Ugandan schoolboys reflect on landgrabbing

by Lorna Jones | 25 Apr 2013

Ochen Solomon“I am not telling a story out of a blue but I am speaking out of the tears that came as a result of our land that was grabbed. What makes me as Ochen to enthusiastically stand against land grabbing is that the displaced people are not given another place where they can also proceed with life."

Ochen Solomon is one of four Ugandan schoolboys who wrote essays about the effects of land grabbing on the lives of their families and community as part of the annual Essay Contest for Children and Young People of African Descent 2013. This London-originated initiative encourages and supports educational development in children aged 7 to 16 years in Africa and across the African diaspora.

Ochen and his schoolmates chose to read GRAIN's report, "Squeezing Africa Dry" from a list of documents on contemporary issues.

The questions they had to address were: What are your views on the topic of land grabbing? What are your solutions to these challenges? What is your family, or people you know, doing about it?

They then conducted their own independent research on their chosen topic, and then provided their perspective on it.

Ochen Solomon (First place)

1,750 families were left homeless when the Nakawa-Naguru estates where Ochen Solomon lived were razed to create space for a new housing development. (Photo: Hurinet) “All people from Nakawa and Naguru in Uganda were chased away from their homes, including my family. Since then, we are staying in my uncle’s home where there is no land for cultivation. As a result of land grab, we now tussle to have what to put in our stomachs,” writes Ochen. “Since 2011 when we were displaced from Nakawa, we still have nowhere to say. It is just because my good uncle who helped us with a room.

“When a land is to be grabbed from the owner, the people concerned should come to a consensus with the owners …. the land grabbed must be replaced some where else.”

He believes that "land grabbing in future will lead to numerous homeless people and many with agony therefore we must stand as one for unity.”

Click to read Ochen's essay.


Omara James Michael (Second place)

“Land is all we have for the day-to-day sustenance,” writes Omara. “Bad governance, corruption that is in most of African countries is also responsible for this land grabbing.”

A local councillor worked with the local community to keep the Mabira Forest reserve from being cleared to plant sugar cane. He gives the example of the Mabira Forest, which was coveted by investors for a sugarcane plantation. "Though some members of Parliament were corrupted, a few, like Beatrice Anywar, the woman representative for Arua, opposed the idea and with the efforts of the locals the forest was rescued from the hands of greedy leaders who had leased it to the investors.”

Omara calls for investors to meet not just with top officials, but with local people before proceeding with land deals. He urges raising communities' awareness of their land rights, compensation for affected people, strict policies against the destruction of forests and wetlands, and stiff penalties for violators.

He also calls for “a project that can speak out for the voiceless in case of any land matter. This will help to fight the corrupt rulers who give out the local people’s land for their own benefits.”

Click to read Omara's essay.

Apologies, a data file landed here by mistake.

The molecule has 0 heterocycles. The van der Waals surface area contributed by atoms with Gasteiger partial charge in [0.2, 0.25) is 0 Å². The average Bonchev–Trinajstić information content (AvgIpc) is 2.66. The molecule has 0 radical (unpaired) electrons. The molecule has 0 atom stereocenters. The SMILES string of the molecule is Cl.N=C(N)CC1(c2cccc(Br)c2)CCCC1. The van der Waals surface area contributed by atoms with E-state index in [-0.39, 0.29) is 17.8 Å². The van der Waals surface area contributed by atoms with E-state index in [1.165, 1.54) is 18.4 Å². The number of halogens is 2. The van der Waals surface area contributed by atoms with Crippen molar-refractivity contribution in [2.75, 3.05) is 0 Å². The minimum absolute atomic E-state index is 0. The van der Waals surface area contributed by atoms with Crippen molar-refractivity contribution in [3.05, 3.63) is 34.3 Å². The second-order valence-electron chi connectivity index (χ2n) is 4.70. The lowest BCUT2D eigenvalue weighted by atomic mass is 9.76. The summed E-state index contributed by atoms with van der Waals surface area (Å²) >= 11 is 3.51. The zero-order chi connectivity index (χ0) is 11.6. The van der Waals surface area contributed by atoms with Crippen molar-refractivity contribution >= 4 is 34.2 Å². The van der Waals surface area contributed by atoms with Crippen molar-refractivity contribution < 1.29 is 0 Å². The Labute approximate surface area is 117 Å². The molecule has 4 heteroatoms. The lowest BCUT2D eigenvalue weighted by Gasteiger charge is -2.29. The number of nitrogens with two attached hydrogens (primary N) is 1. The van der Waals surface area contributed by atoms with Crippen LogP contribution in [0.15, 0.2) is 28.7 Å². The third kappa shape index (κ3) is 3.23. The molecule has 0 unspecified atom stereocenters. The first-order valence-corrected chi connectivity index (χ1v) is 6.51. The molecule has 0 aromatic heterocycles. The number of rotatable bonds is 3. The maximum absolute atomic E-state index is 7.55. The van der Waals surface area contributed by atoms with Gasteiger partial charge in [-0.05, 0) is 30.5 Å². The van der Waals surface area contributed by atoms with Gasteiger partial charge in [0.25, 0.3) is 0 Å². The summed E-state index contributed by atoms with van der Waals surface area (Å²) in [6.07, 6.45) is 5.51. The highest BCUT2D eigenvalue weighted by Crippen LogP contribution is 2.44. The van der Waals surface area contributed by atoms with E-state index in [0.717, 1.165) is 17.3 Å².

Ruma Daniel Henry (Third Place)

John Senyonga, 87, is one of the many people displaced by the BIDCO oil palm plantation in Kalangala, Uganda (Photo: Jason Taylor/FOE) Ruma's essay reflects on the Kalangala palm oil project backed by the World Bank and the International Fund for Agricultural Development. "[This] resulted in much land grab from the community around there causing a lot of suffering; but high profit to the government and the BIDCO company,” he says.

"All of these land grabs have worsened food insecurity, as the residents who used to grow beans, yams, maize for food or cash, now have to import everything. To make the matter worse, the land grabbed is not used for food production. But even if it were, research shows that small farm holdings are in some cases 20 times more productive than large scale farm holdings.”

To solve this, he writes, “citizens should be encouraged to have their land titles which enable legal ownership of land. Then the citizens have their land title, and it is easy to claim in court of law if it is grabbed by the government or any investor.”

Click here to read Ruma's essay.


Okao Allan Daniel (Fourth place)

“Land grabbing brings about famine in different parts of Africa," says Okao. "Especially in Uganda my home land where many people are dying because of famine.”

He has also seen people displaced from their land. “As an eye witness, land grab has led to displacement of people from their various areas of residence. So people displaced move to town areas and find nowhere to sleep and they end up sleeping in corridors, having nothing to eat and die of hunger.”

He believes land grabbing has led to the disunity in African societies. "Unity in our own society can solve the problem of everything concerning land grab in Africa.”

He suggests a programme to make more people aware of land grabbing and its effects. “The leaders in our society should fight against land grab in order to protect the food resource and other resources.”

Click to read Okao's essay.


Lorna Jones organises the annual Essay Contest for Children and Young People of African Descent now in its eighth year. The four boys quoted above won the 2013 contest in 14-16 year old category. You can find more information about this on her website: You can contact her at: [email protected]


Author: Lorna Jones
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